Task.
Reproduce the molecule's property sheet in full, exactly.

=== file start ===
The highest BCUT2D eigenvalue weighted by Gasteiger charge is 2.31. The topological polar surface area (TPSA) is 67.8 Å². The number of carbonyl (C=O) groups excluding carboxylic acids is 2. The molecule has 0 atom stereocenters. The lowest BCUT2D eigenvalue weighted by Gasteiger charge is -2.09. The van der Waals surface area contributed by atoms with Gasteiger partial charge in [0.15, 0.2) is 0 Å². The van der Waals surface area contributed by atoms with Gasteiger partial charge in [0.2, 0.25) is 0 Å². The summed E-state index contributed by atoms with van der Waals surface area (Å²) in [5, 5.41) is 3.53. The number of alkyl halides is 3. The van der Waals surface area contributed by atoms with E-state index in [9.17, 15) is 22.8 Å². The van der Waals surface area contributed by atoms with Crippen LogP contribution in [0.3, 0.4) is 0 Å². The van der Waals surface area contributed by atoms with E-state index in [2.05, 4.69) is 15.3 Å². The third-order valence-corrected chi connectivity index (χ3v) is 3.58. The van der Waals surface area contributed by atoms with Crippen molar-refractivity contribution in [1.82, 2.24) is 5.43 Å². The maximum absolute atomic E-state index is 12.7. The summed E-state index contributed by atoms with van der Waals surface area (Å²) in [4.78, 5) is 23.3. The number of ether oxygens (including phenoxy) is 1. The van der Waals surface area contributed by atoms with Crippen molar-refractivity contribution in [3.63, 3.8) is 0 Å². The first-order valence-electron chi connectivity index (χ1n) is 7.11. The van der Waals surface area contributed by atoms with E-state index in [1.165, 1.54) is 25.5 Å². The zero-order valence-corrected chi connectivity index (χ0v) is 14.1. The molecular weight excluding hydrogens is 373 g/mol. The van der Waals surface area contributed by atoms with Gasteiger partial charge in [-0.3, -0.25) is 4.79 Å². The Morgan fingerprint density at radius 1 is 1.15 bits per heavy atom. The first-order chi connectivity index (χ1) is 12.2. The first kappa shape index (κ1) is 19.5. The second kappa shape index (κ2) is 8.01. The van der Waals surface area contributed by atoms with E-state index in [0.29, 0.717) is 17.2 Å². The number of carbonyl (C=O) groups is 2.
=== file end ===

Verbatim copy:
The highest BCUT2D eigenvalue weighted by Gasteiger charge is 2.31. The topological polar surface area (TPSA) is 67.8 Å². The number of carbonyl (C=O) groups excluding carboxylic acids is 2. The molecule has 0 atom stereocenters. The lowest BCUT2D eigenvalue weighted by Gasteiger charge is -2.09. The van der Waals surface area contributed by atoms with Gasteiger partial charge in [0.15, 0.2) is 0 Å². The van der Waals surface area contributed by atoms with Gasteiger partial charge in [0.2, 0.25) is 0 Å². The summed E-state index contributed by atoms with van der Waals surface area (Å²) in [5, 5.41) is 3.53. The number of alkyl halides is 3. The van der Waals surface area contributed by atoms with E-state index in [9.17, 15) is 22.8 Å². The van der Waals surface area contributed by atoms with Crippen LogP contribution in [0.3, 0.4) is 0 Å². The van der Waals surface area contributed by atoms with E-state index in [2.05, 4.69) is 15.3 Å². The third-order valence-corrected chi connectivity index (χ3v) is 3.58. The van der Waals surface area contributed by atoms with Crippen molar-refractivity contribution in [1.82, 2.24) is 5.43 Å². The maximum absolute atomic E-state index is 12.7. The summed E-state index contributed by atoms with van der Waals surface area (Å²) in [4.78, 5) is 23.3. The number of ether oxygens (including phenoxy) is 1. The van der Waals surface area contributed by atoms with Crippen molar-refractivity contribution in [3.63, 3.8) is 0 Å². The first-order valence-electron chi connectivity index (χ1n) is 7.11. The van der Waals surface area contributed by atoms with E-state index in [1.165, 1.54) is 25.5 Å². The zero-order valence-corrected chi connectivity index (χ0v) is 14.1. The molecular weight excluding hydrogens is 373 g/mol. The van der Waals surface area contributed by atoms with Gasteiger partial charge in [-0.3, -0.25) is 4.79 Å². The Morgan fingerprint density at radius 1 is 1.15 bits per heavy atom. The first-order chi connectivity index (χ1) is 12.2. The first kappa shape index (κ1) is 19.5. The second kappa shape index (κ2) is 8.01. The van der Waals surface area contributed by atoms with E-state index in [0.29, 0.717) is 17.2 Å². The number of carbonyl (C=O) groups is 2.